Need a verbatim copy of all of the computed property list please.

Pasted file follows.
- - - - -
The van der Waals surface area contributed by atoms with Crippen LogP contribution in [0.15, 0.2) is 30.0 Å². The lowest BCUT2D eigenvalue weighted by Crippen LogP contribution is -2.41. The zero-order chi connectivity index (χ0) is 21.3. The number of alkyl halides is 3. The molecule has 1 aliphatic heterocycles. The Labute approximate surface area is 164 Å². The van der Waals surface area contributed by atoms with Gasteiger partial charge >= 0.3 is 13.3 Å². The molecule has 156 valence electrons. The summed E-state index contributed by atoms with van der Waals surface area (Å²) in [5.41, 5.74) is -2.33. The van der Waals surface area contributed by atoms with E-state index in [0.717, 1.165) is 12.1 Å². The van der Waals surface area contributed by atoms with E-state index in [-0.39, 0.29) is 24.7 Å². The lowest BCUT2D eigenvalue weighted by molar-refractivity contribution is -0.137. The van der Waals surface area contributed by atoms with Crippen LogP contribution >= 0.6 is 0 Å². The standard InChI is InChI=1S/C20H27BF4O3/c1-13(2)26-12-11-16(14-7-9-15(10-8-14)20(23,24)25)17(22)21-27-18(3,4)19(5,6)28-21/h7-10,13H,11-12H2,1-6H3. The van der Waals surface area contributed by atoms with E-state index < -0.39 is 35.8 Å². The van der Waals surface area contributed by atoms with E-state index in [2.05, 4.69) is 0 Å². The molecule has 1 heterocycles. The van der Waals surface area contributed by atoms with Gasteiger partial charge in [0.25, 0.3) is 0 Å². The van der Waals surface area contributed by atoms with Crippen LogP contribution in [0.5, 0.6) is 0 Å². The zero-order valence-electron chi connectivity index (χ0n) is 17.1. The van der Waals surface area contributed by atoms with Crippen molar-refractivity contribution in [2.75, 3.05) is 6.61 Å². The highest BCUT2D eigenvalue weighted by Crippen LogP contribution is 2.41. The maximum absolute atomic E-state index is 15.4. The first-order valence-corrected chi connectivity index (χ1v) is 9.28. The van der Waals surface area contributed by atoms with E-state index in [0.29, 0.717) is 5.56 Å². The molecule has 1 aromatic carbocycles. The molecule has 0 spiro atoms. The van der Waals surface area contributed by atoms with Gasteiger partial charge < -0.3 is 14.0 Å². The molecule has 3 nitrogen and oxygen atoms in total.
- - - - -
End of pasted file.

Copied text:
The van der Waals surface area contributed by atoms with Crippen LogP contribution in [0.15, 0.2) is 30.0 Å². The lowest BCUT2D eigenvalue weighted by Crippen LogP contribution is -2.41. The zero-order chi connectivity index (χ0) is 21.3. The number of alkyl halides is 3. The molecule has 1 aliphatic heterocycles. The Labute approximate surface area is 164 Å². The van der Waals surface area contributed by atoms with Gasteiger partial charge >= 0.3 is 13.3 Å². The molecule has 156 valence electrons. The summed E-state index contributed by atoms with van der Waals surface area (Å²) in [5.41, 5.74) is -2.33. The van der Waals surface area contributed by atoms with E-state index in [0.717, 1.165) is 12.1 Å². The van der Waals surface area contributed by atoms with E-state index in [-0.39, 0.29) is 24.7 Å². The lowest BCUT2D eigenvalue weighted by molar-refractivity contribution is -0.137. The van der Waals surface area contributed by atoms with Crippen LogP contribution >= 0.6 is 0 Å². The standard InChI is InChI=1S/C20H27BF4O3/c1-13(2)26-12-11-16(14-7-9-15(10-8-14)20(23,24)25)17(22)21-27-18(3,4)19(5,6)28-21/h7-10,13H,11-12H2,1-6H3. The van der Waals surface area contributed by atoms with E-state index < -0.39 is 35.8 Å². The van der Waals surface area contributed by atoms with E-state index in [2.05, 4.69) is 0 Å². The molecule has 1 heterocycles. The van der Waals surface area contributed by atoms with Gasteiger partial charge in [0.25, 0.3) is 0 Å². The van der Waals surface area contributed by atoms with Crippen LogP contribution in [0.5, 0.6) is 0 Å². The zero-order valence-electron chi connectivity index (χ0n) is 17.1. The van der Waals surface area contributed by atoms with Crippen molar-refractivity contribution in [2.75, 3.05) is 6.61 Å². The highest BCUT2D eigenvalue weighted by Crippen LogP contribution is 2.41. The maximum absolute atomic E-state index is 15.4. The first-order valence-corrected chi connectivity index (χ1v) is 9.28. The van der Waals surface area contributed by atoms with E-state index in [0.29, 0.717) is 5.56 Å². The molecule has 1 aromatic carbocycles. The molecule has 0 spiro atoms. The van der Waals surface area contributed by atoms with Gasteiger partial charge < -0.3 is 14.0 Å². The molecule has 3 nitrogen and oxygen atoms in total.